For a while now I’ve been following the rabbit hole of machine gun use in the second half of the 19th century – the days of the manually-operated machine gun (Gatling, Gardner, Nordenfelt, etc) and the early days of the Maxim. The persistent question is, why didn’t anyone seem to recognize the military potential of these new weapons? Why, after literally 50 years of exposure to automated firepower, did Europe send a whole generation of young men walking into masses of them?
Well, David Armstrong does an exemplary job answering this question for the United States in Bullets and Bureaucrats: The Machine Gun and the United States Army, 1861-1916. Drawn heavily from period reports, official correspondence, and other primary sources, Armstrong shows how and why the US Army failed to understand how to make use of these new arms. The writing is dry in places (though not nearly as much as one would expect given the subject matter) but overall engaging, and refreshingly free from hyperbole – except when quoting some of the colorful personalities involved in the story, like Captain John Henry Parker.
The two dominant factors that lay in the path of sensible machine gun doctrine for the US were a small mostly-peacetime military budget and a lack of interest in finding the useful role of the guns. With the gift of hindsight we can clearly see today how machine guns can be used in all manner of military maneuvers, but in the latter half of the 1800s those roles were completely novel. The early manual guns like the Gatling were heavy and bulky, and thus mounted on artillery carriages – and this led to them being treated like artillery. They were considered poor performs because they were compared to large-bore guns firing canister shot, and tended to be deployed to forts where they were carefully stored to prevent wear or damage – virtually no ammunition was supplied for training with them, so nobody was able to learn how to use them effectively.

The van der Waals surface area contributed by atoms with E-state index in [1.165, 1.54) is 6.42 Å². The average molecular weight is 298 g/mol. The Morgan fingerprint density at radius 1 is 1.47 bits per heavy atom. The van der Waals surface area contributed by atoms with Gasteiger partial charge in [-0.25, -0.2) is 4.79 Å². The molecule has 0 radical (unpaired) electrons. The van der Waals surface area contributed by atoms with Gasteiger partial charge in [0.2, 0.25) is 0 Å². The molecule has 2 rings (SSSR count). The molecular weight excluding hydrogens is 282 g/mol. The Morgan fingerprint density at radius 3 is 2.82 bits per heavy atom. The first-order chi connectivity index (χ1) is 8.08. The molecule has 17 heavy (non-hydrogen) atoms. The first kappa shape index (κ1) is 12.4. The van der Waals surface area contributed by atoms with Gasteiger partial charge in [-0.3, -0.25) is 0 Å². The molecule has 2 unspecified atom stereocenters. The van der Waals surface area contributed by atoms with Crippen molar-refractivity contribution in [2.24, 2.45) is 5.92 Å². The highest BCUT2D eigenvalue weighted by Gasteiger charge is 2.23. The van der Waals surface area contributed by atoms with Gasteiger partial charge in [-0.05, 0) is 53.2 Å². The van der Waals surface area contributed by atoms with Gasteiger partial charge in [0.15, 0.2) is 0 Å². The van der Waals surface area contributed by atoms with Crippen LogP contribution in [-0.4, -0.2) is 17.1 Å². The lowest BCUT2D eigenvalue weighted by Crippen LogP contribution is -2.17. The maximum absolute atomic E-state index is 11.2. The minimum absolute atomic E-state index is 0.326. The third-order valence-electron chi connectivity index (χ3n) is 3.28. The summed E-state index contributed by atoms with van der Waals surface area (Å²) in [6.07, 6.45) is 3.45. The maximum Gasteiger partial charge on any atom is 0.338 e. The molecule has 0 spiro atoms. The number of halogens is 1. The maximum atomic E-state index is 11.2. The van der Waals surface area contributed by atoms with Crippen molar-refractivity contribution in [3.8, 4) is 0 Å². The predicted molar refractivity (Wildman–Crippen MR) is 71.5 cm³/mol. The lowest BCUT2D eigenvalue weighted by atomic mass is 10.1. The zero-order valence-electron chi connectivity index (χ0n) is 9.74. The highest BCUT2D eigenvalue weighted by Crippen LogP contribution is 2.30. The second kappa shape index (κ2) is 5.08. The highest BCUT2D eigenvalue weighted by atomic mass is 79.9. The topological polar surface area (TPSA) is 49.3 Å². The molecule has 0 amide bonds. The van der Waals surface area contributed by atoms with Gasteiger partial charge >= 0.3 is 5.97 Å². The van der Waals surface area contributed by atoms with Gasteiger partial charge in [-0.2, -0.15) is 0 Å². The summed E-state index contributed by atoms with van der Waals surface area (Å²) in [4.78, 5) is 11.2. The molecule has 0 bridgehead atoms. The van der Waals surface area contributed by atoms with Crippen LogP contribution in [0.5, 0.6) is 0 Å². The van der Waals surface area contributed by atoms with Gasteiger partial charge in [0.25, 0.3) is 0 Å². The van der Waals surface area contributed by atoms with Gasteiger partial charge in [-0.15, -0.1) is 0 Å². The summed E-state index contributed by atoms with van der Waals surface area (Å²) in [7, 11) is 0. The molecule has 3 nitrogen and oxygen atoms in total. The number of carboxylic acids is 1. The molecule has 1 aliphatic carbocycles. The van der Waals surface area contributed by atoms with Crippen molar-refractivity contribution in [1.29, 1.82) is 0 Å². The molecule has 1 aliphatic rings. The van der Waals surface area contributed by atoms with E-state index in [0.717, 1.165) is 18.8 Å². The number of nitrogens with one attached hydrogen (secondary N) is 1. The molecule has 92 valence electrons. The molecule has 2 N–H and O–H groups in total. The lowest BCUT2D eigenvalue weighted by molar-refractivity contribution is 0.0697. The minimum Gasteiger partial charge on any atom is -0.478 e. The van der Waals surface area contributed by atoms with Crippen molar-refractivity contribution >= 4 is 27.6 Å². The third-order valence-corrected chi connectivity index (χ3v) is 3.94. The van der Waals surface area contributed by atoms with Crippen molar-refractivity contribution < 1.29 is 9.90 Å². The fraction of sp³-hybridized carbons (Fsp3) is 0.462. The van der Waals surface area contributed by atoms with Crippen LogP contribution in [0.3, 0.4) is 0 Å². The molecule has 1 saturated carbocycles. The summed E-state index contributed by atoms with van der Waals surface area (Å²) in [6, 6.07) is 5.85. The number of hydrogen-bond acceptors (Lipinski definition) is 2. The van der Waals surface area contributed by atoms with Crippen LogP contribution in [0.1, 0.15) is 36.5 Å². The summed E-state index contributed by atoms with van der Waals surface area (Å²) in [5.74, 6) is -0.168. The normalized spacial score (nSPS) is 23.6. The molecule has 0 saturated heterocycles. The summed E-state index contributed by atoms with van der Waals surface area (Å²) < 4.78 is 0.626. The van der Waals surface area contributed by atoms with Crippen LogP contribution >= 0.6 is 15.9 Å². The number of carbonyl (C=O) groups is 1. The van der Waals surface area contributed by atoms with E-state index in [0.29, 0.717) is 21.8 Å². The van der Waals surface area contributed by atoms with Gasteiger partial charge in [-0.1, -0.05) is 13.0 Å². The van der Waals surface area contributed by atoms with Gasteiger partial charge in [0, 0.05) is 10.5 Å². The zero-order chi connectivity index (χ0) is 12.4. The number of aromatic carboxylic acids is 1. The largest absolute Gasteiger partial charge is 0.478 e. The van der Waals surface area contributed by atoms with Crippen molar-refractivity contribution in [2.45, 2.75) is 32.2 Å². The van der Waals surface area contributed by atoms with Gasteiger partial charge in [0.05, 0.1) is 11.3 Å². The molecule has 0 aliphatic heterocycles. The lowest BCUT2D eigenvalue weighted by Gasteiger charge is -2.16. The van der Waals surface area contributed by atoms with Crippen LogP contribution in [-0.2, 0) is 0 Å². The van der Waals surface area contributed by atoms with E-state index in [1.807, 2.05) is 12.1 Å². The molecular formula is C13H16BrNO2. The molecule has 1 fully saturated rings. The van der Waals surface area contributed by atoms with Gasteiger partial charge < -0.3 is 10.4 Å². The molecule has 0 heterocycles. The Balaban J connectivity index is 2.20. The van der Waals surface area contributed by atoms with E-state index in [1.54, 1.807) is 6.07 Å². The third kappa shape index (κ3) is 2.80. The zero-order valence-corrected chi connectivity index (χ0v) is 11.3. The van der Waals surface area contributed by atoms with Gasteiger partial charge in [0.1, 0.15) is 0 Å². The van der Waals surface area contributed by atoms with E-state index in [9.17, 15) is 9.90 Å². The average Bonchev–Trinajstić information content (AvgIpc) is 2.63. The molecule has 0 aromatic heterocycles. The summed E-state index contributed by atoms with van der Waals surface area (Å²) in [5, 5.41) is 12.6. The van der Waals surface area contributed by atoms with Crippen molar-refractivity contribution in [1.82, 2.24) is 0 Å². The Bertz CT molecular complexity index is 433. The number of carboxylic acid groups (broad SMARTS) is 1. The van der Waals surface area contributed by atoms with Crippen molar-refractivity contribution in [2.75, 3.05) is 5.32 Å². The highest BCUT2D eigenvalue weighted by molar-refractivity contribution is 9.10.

By the time the Army finally started to open up its collective mind to the tactical possibilities in the first decade of the 20th century, the whole process hit a wall with the adoption of the Benet-Mercie. It was adopted after a brief trial because it was far more portable and faster into action than the 1904 Maxim. Only later once the decision was made was it realized that the Benet-Mercie was severely limited in effective accuracy and rate of fire compared to the Maxim. The Army went from the mistake of using machine guns as artillery to the mistake of using an automatic rifle as a heavy machine gun. By the time this was corrected and the Army adopted the Vickers, it had become impossible to get them from England because of the ongoing World War. And thus American troops arrived in France with a few Benet-Mercie guns, no experience, and practically no training with them.
Anyway, this is the story which Armstrong tells in superb detail, from the days of Ordnance Chief Ripley (who said “no” even more than Calvin Coolidge) to the War Department’s inability to even find out the details of machine gun usage in the Great War until it was too late to do anything about it. For anyone interested in the history of US military small arms, this is definitely a book you should have in your library.
Predictably, it is out of print – but there are lots of copies available used. As I’m writing this, Amazon has one for less than $6, and then a half dozen more in the $25 range. Whoever gets there first can snag the cheap copy.